The Cotter Trout Dock News and
Weekly Fishing Report

May 27, 2015

Unsubscribe | Subscribe
Return to Fishing Reports Index


Some photos of our guided trout fishing customers
taken this week at Cotter Trout Dock.

Click images to enlarge.



























Fishing Report From Arkansas Game and Fish Commission

Bull Shoals

As of Wednesday, the Army Corps of Engineers reports the lake’s elevation at 670.23 feet msl (normal conservation pool – 659 msl).

(Updated 4-29-2015) Bull Shoals Boat Dock said most of the shoreline has brush in the water. The water temperatures are in the low 60s. Bass have moved to the beds. Spotted bass are bedding as deep as 5 to 10 feet of water. Jerk baits are working well out in 10 to 15 feet of water outside the brush. Jigs fished in 5 to 15 feet of water crawled along bluffs and rocks are working as well. White bass are back in the creeks, and some good limits have come in lately. Use small white jigs, spoons and crankbaits for the best results on the white bass. Walleye fishing has been very good on deep-diving crankbaits trolled  on leadcore line about 30 to 50 feet deep in 40 to 100 feet of water. There is very limited success on walleye in shallow water right now. Crappie anglers are being a bit tight-lipped, but the few that are willing to share information are catching their fish in 20 feet of water around brush on small minnows, spoons and 1/32 oz. to 1/64 oz. jigs if you can find the days when the wind will let you fish that light.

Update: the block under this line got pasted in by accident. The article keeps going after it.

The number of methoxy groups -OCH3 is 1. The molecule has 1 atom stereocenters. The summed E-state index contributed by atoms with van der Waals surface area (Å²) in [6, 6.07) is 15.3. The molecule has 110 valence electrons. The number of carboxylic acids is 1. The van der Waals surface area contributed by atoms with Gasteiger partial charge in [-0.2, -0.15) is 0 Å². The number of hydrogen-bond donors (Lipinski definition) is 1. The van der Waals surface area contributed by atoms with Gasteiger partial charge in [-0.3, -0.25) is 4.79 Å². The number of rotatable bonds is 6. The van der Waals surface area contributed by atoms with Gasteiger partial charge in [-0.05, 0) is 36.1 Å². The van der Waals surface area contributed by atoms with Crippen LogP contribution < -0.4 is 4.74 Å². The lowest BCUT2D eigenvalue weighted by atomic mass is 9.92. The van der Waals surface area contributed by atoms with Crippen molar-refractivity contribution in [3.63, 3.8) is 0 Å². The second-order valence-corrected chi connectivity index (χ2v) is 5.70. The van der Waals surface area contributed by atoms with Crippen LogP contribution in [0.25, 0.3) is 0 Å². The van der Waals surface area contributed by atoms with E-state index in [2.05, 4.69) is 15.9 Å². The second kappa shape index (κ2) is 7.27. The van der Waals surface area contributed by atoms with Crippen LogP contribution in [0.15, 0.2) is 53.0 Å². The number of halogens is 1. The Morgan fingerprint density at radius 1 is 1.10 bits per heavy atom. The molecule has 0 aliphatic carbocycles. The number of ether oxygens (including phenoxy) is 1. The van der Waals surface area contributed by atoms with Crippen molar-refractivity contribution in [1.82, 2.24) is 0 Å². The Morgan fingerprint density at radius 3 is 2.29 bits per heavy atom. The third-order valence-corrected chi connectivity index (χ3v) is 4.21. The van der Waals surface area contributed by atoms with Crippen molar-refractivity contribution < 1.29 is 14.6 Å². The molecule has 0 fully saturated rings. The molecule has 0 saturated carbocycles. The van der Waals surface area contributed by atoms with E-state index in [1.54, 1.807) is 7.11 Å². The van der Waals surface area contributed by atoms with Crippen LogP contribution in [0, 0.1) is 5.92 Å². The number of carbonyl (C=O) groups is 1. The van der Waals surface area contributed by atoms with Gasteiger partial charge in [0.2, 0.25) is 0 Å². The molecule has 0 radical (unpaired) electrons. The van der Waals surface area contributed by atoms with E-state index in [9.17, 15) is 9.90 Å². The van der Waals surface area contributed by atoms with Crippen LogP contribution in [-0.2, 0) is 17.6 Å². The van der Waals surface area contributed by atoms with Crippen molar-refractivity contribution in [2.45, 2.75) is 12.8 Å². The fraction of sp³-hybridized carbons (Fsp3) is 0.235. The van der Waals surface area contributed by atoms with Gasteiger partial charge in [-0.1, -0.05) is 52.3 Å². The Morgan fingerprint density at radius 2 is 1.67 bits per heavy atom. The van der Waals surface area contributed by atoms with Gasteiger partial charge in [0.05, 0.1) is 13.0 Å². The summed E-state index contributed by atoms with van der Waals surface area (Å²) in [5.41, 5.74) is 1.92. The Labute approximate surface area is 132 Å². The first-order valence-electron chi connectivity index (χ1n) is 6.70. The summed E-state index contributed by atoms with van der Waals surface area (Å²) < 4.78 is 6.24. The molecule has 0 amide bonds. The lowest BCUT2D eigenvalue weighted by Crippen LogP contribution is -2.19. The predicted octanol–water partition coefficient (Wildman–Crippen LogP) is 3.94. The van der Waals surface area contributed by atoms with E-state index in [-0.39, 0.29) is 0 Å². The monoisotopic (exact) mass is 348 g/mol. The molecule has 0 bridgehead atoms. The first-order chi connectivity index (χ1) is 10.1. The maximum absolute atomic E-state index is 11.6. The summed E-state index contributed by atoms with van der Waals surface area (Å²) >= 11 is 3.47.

(Updated 5-13-2015) Ken Minsky of Ken Minksy's Loch Leven Guide Service said Bull Shoals is fishing well. The surface water temperature near Point 24 is in the low 70s, and the lake is rising due to the recent rains. Shoreline brush is covered to the depth of about 14 feet.  Surface baits fished through the brush will produce both largemouth and spotted bass. Make sure to also cast to the deeper water as bass are also holding in the middle of the fingers and will rise to surface baits. Smallmouths seem to be holding out in the deeper water on main lake points and secondary points, with most action coming from 18 to 22 feet deep on jigs. Walleye are biting well on trolled crankbaits that dive to the 10- to 18-foot level, fished just outside the submerged buckbrush. Soft secondary points are also producing fish on crankbaits and jigs fished over 40 feet of water and casting to the shoreline. Crappie remain scarce with only incidental catches coming in, however bluegills are starting to show up on soft secondary points from depths of 12 to 22 feet. Trotlines are doing well catfish on both the main lake and creek arms.  Small bluegills work well but stinkbait also is producing.

White River (Bull Shoals Tailwater)

(Updated 5-20-2015) Sportsman’s White River Resort (870-453-2424) said the water is clear with very low flow of 2 to 3 generators right now. Fly-fishermen are catching quite a few rainbows, as are spin-fishermen. A boat is really recommended to get into the trout right now, and be sure to call ahead to make sure water conditions haven't changed. As soon as the Corps of Engineers can start dropping water in the lake, the tailwater will be very high and swift.

(Updated 5-27-2015) Paul Bobby at GI on the Fly Guide Service (907-350-6610) said there’s fish everywhere.  Large amounts of trout can be found from the dam below Bull Shoals Lake to Cotter and beyond. Fly-fishermen have had great success fishing zebra midges of all colors and sizes dressed in many bead and wire combinations. Stimulator or hopper patterns presented properly will get a look from large brown trout. On occasion, it’ll eat and the game is on. Evening soft hackles put lots of fish on line. Try an Anna Kay.  They come tied in many different color combinations.  Swing’em into rising fish and you’ll find a new and productive method to catching rising trout.  As evening approaches, large streamers or mouse patterns can be productive. I like to say that if you’re not in a boat, it can be the land of a hundred casts, but when a big fish eats it’s an absolute rush.  My advice for the bait fishermen is simple. Anything and everything will catch trout this time of year.